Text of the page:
ENID, Okla. — This column was first published in the News & Eagle Dec. 24, 1991. I hope you enjoy it, whether you are reading it again or for the first time. I hope your Christmas is a memorable one.
This is a true story. The names have been changed by request.
A lady I know, we’ll call her Mrs. Jackson, was a young seventh-grade math teacher in a Midwestern state when she first met John.
John was a new student who had moved to town after the school year had already started. He was what some call a “floater,” a child whose family moves constantly from town to town, changing addresses only after wearing out their welcome with each city’s social service agencies.
John was short and terribly obese. He resembled a seventh-grade Oliver Hardy — his condition likely the result of a poor, starch-laden diet.
His clothes were ill-fitting and looked as if they were hand-me-downs or came from a thrift store or the Salvation Army.
John’s only pair of pants were men’s khakis, with the too-long legs rolled up and the too-big waistband perennially tucked up under his armpits.
His hair always looked like somebody had put a bowl over his head and chopped off what hung out from underneath.
John was rarely clean. His clothes, his skin and his fingernails were not intimately acquainted with soap and water.
School and John were not the best of friends. He was the type of child who craved attention, and whether the attention he received was negative or positive seemed to make no difference.
As a result, John was constantly in trouble for cutting up in class. He spent nearly as much time sitting out in the hall or in the principal’s office as he spent in the classroom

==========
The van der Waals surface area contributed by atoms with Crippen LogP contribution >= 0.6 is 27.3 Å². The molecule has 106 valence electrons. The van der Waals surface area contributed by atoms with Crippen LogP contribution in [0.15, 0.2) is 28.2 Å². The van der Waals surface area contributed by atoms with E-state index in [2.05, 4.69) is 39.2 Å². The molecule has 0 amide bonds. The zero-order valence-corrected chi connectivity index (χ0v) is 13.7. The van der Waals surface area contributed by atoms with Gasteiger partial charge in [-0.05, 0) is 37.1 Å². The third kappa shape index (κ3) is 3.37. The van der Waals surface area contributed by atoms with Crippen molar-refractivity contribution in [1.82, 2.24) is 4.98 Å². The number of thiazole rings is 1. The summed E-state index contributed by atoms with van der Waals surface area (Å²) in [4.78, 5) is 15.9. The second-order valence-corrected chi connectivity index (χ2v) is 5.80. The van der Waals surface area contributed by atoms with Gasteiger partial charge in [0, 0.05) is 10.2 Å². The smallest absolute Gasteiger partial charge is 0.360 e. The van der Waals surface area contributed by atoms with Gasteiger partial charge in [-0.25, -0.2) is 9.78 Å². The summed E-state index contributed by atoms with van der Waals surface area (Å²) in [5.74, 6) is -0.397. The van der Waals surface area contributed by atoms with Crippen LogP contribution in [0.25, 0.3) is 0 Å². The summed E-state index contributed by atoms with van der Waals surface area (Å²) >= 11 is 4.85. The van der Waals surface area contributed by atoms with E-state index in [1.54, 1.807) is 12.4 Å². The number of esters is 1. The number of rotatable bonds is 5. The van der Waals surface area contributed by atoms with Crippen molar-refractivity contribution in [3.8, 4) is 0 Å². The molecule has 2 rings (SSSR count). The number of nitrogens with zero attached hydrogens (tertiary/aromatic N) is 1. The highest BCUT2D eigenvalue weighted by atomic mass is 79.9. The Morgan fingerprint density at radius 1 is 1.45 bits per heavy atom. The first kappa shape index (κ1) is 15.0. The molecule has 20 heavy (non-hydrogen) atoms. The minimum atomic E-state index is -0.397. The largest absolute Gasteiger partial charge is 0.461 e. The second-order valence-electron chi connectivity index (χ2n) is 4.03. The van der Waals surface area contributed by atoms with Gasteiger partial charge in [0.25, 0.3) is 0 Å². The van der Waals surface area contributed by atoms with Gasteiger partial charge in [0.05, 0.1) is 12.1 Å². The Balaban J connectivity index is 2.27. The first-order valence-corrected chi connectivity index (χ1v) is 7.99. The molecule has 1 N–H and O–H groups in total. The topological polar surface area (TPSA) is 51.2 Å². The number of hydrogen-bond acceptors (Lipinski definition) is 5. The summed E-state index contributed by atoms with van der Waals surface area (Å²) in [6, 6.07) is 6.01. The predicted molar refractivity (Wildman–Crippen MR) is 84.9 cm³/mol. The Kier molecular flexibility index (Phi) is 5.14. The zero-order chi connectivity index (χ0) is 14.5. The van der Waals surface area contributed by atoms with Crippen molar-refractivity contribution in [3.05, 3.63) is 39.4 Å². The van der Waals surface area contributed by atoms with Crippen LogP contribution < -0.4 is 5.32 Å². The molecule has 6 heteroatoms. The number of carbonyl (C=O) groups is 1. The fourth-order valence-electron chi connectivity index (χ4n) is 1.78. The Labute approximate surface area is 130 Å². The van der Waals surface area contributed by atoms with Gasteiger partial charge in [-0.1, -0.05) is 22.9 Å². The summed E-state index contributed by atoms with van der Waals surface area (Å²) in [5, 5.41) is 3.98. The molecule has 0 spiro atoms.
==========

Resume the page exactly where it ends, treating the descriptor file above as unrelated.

When he was in the classroom he didn’t listen, didn’t do his work. As a result, Mrs. Jackson was constantly on his case, and the two always were at odds.
The fall slipped into winter. Eventually it was the day before Christmas break.
The atmosphere in the school that day was festive, with the students, as well as their harried teachers, eager to begin their holiday vacations.
At the end of the class of which John was a member, the bell rang and the students hurried out.
As John left the room he threw something on Mrs. Jackson’s desk. “Here,” was all he said before he ran out into the crowded hallway.
When the room was empty of students, Mrs. Jackson picked up the object John had left behind.
It was a Christmas gift, wrapped in old, wrinkled paper that looked as if it had been retrieved from a trash heap.
No tape was used. The package was instead bound only with old string, the type normally used to tie up packages or to fly kites.
Mrs. Jackson carefully unwrapped the package and found inside a red scarf.
At one time it had been brand new and beautiful. But that time was long past.
Now it was old, faded and tattered. There were holes in it, a chunk was gone from the hem and it bore spots of what could only have been tar.
But coming from one who had absolutely nothing, that scarf meant everything to Mrs. Jackson. It could not have meant more had it been made of silk and laced with gold.
“It was probably the best Christmas present I ever got,” she said, to this day still unable to relate the story without getting teary-eyed.
John and his family moved away not long after Christmas, and Mrs. Jackson never heard from him again.
But she has never forgotten him and his selfless spirit of giving.
May that spirit live in us all in this holiest of seasons and in every season of the coming year.
Merry Christmas John, wherever you are. And the same to you all.
Mullin is senior writer of the News & Eagle. Email him at email@example.com.